Written by Helen Burnett-Nichols
Monday, November 12th, 2018
On Friday the 13th, do you expect misfortune to land on your doorstep? Hundreds of superstitions — opening an umbrella indoors or a black cat crossing your path — still seem to infiltrate our everyday lives, promising to bring a dose of bad luck.
But along with the more fearful tales, there are dozens of superstitious practices that some say help usher in positive vibes, especially where money is concerned.
Here are a few money superstitions to keep in mind this Friday the 13th:
Fill a wallet or purse: Yuri Sayapov, a Kelowna, B.C.-based contractor who blogs at Money Ramblings of a Financial Underdog, says it's a common tradition in Russia and Eastern Europe to include money in any wallet or purse given as a gift. The practice is said to bring good luck to the recipient.
“If the person keeps that money in the wallet or in the purse, it's supposed to attract more money," says Sayapov. But, he explains, there may be more to this superstition than just hoping for a little financial windfall.
“The way I see it is that if you build enough self-discipline not to spend the money that you have in your wallet, you are probably going to end up winning in personal finance."
Find a penny, pick it up: Admittedly, this one is a little difficult to carry out in Canada, since the demise of our penny in 2013. Still, pennies are considered lucky, and choosing to pick one up off of the sidewalk is said to guarantee good fortune for the rest of the day.
New Year's Day meal: In the Southern U.S., it is tradition to eat black-eyed peas (representing coins) and collard greens (representing bills) to usher in the New Year, in hopes of encouraging luck and fortune for the year ahead.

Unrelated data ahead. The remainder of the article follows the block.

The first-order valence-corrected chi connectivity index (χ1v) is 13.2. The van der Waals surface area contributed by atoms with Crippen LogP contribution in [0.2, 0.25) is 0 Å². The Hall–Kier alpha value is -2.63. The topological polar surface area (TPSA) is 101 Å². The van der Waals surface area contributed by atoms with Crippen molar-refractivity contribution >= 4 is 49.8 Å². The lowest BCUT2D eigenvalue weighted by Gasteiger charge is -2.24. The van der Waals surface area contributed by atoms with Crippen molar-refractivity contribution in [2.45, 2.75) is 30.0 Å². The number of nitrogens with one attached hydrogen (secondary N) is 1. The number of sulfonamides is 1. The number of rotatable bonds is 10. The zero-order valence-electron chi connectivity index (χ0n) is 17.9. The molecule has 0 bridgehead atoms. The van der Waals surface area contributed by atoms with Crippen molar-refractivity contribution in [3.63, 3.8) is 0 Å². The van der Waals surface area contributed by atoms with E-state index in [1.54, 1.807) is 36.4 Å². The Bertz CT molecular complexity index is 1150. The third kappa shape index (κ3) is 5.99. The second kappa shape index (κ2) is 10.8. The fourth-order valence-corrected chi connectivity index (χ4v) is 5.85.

Coins for baby: As tradition goes, in Scotland, when a baby was born, well-wishers would tuck a silver coin in its buggy to wish the child a life of good fortune. (Some would place the coin in the baby's hand — whether the baby clutched or dropped the coin would indicate the child's future as either thrifty or a big spender.)
Lucky lottery numbers: Nanaimo B.C-based money coach Shari Molchan says for many, financial superstitions represent hope, and the possibility of an easy fix. Nowhere is this more obvious than in the compulsion some have to play the lottery, she says, with the idea that perhaps, they will just end up being lucky.
Itchy palm: After experiencing an itchy palm and then checking her lottery ticket only to find out that she had won $1 million, one Ontario lottery winner said the itch was a sign. “It's an old Italian superstition that when your hand is itchy, it means you're expecting money."
Throwing money into fountains: The practice of making a wish and tossing a coin into a fountain is supposed to make your dream a reality.
But while wishes may help you focus in on what's important, says Molchan, it is ultimately up to you to do the work.
“Your luck will change if you keep telling it to. But along with that is also taking the steps that you need, to change your life," she says.